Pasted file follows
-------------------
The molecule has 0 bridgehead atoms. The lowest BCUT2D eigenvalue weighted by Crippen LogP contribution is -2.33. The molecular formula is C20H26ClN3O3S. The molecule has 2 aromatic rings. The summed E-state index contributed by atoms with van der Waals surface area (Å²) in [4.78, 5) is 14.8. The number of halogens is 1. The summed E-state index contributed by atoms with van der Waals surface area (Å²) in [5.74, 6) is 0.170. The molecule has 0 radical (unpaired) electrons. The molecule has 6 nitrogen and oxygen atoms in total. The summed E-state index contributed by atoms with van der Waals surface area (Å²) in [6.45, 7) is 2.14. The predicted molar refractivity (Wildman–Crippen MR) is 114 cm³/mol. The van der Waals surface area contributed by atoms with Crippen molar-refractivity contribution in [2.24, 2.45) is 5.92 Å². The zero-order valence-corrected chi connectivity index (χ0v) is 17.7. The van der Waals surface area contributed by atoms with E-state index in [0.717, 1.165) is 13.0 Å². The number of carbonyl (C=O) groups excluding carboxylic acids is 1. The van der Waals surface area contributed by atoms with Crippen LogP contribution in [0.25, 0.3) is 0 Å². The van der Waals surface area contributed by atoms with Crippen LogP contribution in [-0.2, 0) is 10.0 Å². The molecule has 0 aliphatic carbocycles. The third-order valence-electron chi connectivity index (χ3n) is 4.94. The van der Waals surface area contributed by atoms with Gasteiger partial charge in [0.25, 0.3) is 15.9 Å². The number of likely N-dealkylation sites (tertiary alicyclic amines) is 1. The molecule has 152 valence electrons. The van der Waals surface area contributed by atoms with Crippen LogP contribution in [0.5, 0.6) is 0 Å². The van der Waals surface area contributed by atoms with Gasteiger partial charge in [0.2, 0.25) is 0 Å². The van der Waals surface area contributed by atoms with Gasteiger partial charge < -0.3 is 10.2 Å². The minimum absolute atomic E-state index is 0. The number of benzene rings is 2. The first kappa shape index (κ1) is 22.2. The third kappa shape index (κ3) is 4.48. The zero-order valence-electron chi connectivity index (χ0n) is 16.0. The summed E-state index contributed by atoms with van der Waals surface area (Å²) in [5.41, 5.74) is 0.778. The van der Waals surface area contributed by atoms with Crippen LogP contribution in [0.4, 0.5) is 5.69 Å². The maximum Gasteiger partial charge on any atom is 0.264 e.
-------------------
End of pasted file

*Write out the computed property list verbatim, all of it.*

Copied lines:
The molecule has 0 bridgehead atoms. The lowest BCUT2D eigenvalue weighted by Crippen LogP contribution is -2.33. The molecular formula is C20H26ClN3O3S. The molecule has 2 aromatic rings. The summed E-state index contributed by atoms with van der Waals surface area (Å²) in [4.78, 5) is 14.8. The number of halogens is 1. The summed E-state index contributed by atoms with van der Waals surface area (Å²) in [5.74, 6) is 0.170. The molecule has 0 radical (unpaired) electrons. The molecule has 6 nitrogen and oxygen atoms in total. The summed E-state index contributed by atoms with van der Waals surface area (Å²) in [6.45, 7) is 2.14. The predicted molar refractivity (Wildman–Crippen MR) is 114 cm³/mol. The van der Waals surface area contributed by atoms with Crippen molar-refractivity contribution in [2.24, 2.45) is 5.92 Å². The zero-order valence-corrected chi connectivity index (χ0v) is 17.7. The van der Waals surface area contributed by atoms with E-state index in [0.717, 1.165) is 13.0 Å². The number of carbonyl (C=O) groups excluding carboxylic acids is 1. The van der Waals surface area contributed by atoms with Crippen LogP contribution in [0.25, 0.3) is 0 Å². The van der Waals surface area contributed by atoms with Crippen LogP contribution in [-0.2, 0) is 10.0 Å². The molecule has 0 aliphatic carbocycles. The third-order valence-electron chi connectivity index (χ3n) is 4.94. The van der Waals surface area contributed by atoms with Gasteiger partial charge in [0.25, 0.3) is 15.9 Å². The number of likely N-dealkylation sites (tertiary alicyclic amines) is 1. The molecule has 152 valence electrons. The van der Waals surface area contributed by atoms with Crippen LogP contribution in [0.5, 0.6) is 0 Å². The van der Waals surface area contributed by atoms with Gasteiger partial charge in [0.2, 0.25) is 0 Å². The van der Waals surface area contributed by atoms with Gasteiger partial charge < -0.3 is 10.2 Å². The minimum absolute atomic E-state index is 0. The number of benzene rings is 2. The first kappa shape index (κ1) is 22.2. The third kappa shape index (κ3) is 4.48. The zero-order valence-electron chi connectivity index (χ0n) is 16.0. The summed E-state index contributed by atoms with van der Waals surface area (Å²) in [5.41, 5.74) is 0.778. The van der Waals surface area contributed by atoms with Crippen LogP contribution in [0.4, 0.5) is 5.69 Å². The maximum Gasteiger partial charge on any atom is 0.264 e.